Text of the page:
A salary that was not able to sustain his family considering the city life where everything talks by money.

In 2010, Bro. Isaac saw the light of the day after hard work, pain and determination not to succumb to pressure, but give the best fight for a better tomorrow.

He took over the leadership and immediately embarked in making tremendous changes in the Union including disbanding a one-region branch based in Nyanza and replaced with new branches based across the country to ensure services are brought to the people on the ground unlike before.

This saw the Union gain more strength, support and trust from the members who are the private security officers. Also the same year, the union was affiliated to the country’s giant workers movement, COTU (K).

Since then, the rest is history. Over time, the Union is gaining ground across the country, fulfilling its agenda and mission to ensure private security officers gain more respect, justice, fair payment, treatment, over time payment, fair hearing ( in case of misconduct at work), insurance covers, leave and sick-leave among others.

, Isaac GM Andabwa, the CEO and founder of the Kenya National Private security workers Union (KNPSWU), during media address

At the moment, they have already recruited over 200,000 members out of possible 500,000 security guards in the country.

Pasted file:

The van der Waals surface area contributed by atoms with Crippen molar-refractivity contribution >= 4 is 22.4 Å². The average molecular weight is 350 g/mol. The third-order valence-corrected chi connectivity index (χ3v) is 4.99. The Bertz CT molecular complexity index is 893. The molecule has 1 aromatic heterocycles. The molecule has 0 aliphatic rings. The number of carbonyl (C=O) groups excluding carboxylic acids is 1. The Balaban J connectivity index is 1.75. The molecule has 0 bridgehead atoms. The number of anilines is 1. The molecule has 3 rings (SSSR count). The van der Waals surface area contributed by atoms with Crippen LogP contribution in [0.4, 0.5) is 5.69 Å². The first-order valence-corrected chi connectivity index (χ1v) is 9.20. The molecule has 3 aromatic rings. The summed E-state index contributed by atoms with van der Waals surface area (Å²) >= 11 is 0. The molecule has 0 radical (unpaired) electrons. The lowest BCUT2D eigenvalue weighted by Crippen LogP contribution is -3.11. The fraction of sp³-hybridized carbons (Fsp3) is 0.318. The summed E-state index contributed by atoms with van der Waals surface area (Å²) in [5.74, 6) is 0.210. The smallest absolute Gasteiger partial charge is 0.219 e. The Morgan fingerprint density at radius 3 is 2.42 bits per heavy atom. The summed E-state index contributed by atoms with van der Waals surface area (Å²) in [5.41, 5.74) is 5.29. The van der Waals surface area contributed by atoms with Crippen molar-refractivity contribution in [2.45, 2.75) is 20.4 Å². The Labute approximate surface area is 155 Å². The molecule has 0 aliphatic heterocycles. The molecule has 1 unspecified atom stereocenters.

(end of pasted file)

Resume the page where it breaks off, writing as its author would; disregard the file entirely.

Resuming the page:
In addition, they are planning to come up with Kenya Private Security Training college where any person interested in security jobs, can join, get trained and equipped with security skills then awarded a certificate when they graduate; that he or she can use to be recruited as a private security officer across the globe.

This training will include gun handling, safety at work, workers job rights, job ethics, savings and empowerment among others.

The caliber of training will be something similar to Police College in Kiganjo according to the KNPSWU boss, with a Government accredited curriculum.

The Union has actively participated in agitating for reforms in the private security sector.

Through active partnership with like minded stake holders, the Union lobbied for the enactment of the Private Security Regulations Act of 2016.

The process was rigorous but ultimately H.E The President Uhuru Kenyatta accented to the act.

The Act establishes the Private Security Regulatory Authority, which will focus on offering regulations to the private security industry in Kenya.

MR., Isaac GM Andabwa, the CEO and founder of the Kenya National Private security workers Union (KNPSWU)

CEO Andabwa believes that the Authority will ensure sanity is restored in the murky private security industry.

He concludes that the battle ahead is still huge, in ensuring the Act is fully followed, and all the private security workers in Kenya reach their desired “canaan”.

He clinches his fist as a solidarity signal of the trade unionists, with the words “Pamoja Twasimama” signifying unity among all private security officers in Kenya.